“It has shaped who I have become today,” Lockwood said of exceeding adversity. “Guys are going to get hurt and there are things you can’t control, like injury prevention. Some situations are just going to happen — it’s how you react. I won’t take being healthy for granted.”

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Canucks senior director of player development Ryan Johnson, who doubles as general manager of the Abbotsford affiliate, has been almost giddy about the potential of Lockwood to take his game to another level because of the work the winger has done and how he applies himself.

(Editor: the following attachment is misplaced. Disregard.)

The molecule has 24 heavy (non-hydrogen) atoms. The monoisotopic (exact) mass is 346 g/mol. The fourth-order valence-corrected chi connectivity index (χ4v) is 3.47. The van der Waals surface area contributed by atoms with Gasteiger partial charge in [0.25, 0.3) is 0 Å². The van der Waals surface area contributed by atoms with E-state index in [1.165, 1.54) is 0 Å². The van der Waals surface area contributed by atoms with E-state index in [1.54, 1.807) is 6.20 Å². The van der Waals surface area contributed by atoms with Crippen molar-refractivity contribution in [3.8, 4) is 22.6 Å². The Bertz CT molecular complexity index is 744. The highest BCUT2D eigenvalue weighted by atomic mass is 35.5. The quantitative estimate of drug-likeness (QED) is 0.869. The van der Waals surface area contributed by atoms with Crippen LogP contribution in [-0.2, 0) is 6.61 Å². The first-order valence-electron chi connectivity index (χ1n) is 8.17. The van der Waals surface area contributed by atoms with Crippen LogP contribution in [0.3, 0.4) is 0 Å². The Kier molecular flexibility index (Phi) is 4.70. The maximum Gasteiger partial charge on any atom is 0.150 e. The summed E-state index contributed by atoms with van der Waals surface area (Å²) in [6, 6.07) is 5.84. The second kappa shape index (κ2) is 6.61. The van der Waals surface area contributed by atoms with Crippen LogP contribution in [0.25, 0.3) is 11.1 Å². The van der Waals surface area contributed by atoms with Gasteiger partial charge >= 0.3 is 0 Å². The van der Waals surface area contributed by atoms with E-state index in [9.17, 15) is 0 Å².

“He’s imposing with explosiveness and has an ability to catch people who take him lightly,” said Johnson. “He can put you on your butt pretty quickly. A fantastic human being. He’s got a bright future and has worked so hard on the PK part because a player like him has to be able to do it.”

OVERTIME— Boudreau said injured winger Brock Boeser was seeing a specialist Tuesday to assess his arm injury that could also be a wrist concern. Tanner Pearson may also have an arm or wrist ailment and the winger is not expected to play this week.